The transfers of property during your divorce are generally not taxable events. However, there is a potential tax issue that is often overlooked: the tax basis. In some cases, divorcing couples may be able to structure a “true sale” of certain property more than one year after finalizing their divorce. By doing this, the spouse who purchases their ex-spouse’s share may take advantage of a higher cost basis on the property. A higher cost basis means less gain there is to be taxed—and therefore potentially, a lower tax bill.
Gains up to $250,000 in profit (filing as single) or up to $500,000 (filing as married), may be excluded from capital gains tax when it comes from the sale of residential property that has been used as your principal residence for two of the last five years. Again, it is highly recommended to consult with both your attorney and your CPA on these issues in fairly dividing your assets and the tax liability associated with them.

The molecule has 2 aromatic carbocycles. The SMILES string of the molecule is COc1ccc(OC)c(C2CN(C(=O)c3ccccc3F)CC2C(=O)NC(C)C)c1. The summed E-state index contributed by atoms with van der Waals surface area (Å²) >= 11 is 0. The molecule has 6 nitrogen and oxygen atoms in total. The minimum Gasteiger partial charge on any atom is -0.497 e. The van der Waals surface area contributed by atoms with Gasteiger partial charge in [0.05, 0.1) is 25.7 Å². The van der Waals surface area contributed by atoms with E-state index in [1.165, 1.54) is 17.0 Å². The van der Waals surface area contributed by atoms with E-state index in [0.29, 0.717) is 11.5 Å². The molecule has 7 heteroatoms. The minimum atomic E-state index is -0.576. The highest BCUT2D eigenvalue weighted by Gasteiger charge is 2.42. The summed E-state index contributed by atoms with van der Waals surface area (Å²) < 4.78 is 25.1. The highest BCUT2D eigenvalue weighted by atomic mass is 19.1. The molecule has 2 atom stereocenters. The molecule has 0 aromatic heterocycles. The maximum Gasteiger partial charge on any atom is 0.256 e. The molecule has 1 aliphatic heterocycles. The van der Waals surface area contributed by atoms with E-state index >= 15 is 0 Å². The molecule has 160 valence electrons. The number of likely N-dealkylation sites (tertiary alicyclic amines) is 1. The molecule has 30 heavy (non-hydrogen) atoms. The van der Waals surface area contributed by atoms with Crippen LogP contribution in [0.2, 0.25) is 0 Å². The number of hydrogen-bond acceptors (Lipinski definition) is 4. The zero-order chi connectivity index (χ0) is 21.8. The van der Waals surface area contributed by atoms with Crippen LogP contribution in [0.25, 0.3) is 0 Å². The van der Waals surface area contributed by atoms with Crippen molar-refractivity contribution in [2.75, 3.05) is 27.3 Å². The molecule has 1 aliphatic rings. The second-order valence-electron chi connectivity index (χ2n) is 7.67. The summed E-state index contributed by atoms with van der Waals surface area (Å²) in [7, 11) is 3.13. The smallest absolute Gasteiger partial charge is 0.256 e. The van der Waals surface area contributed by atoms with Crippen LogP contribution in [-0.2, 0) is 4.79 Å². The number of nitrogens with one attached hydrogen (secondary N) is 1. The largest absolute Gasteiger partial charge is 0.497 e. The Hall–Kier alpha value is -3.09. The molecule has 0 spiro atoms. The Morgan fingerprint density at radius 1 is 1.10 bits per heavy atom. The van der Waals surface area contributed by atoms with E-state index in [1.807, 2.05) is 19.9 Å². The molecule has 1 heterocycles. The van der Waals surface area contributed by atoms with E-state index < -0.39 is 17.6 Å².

- Choosing the right tax filing status
Your federal income tax filing status is determined by your marital status on December 31st of the tax year.
There are three filing statuses for taxpayers: single, married, and head of household. The different tax statuses and the choice of whether to file jointly or separately from your spouse can make a big difference in your tax liability. To find out exactly how much you would pay or save under each status, you will have to calculate your taxes under each status separately, and then consult with your tax advisor in regard to what factors could affect those amounts.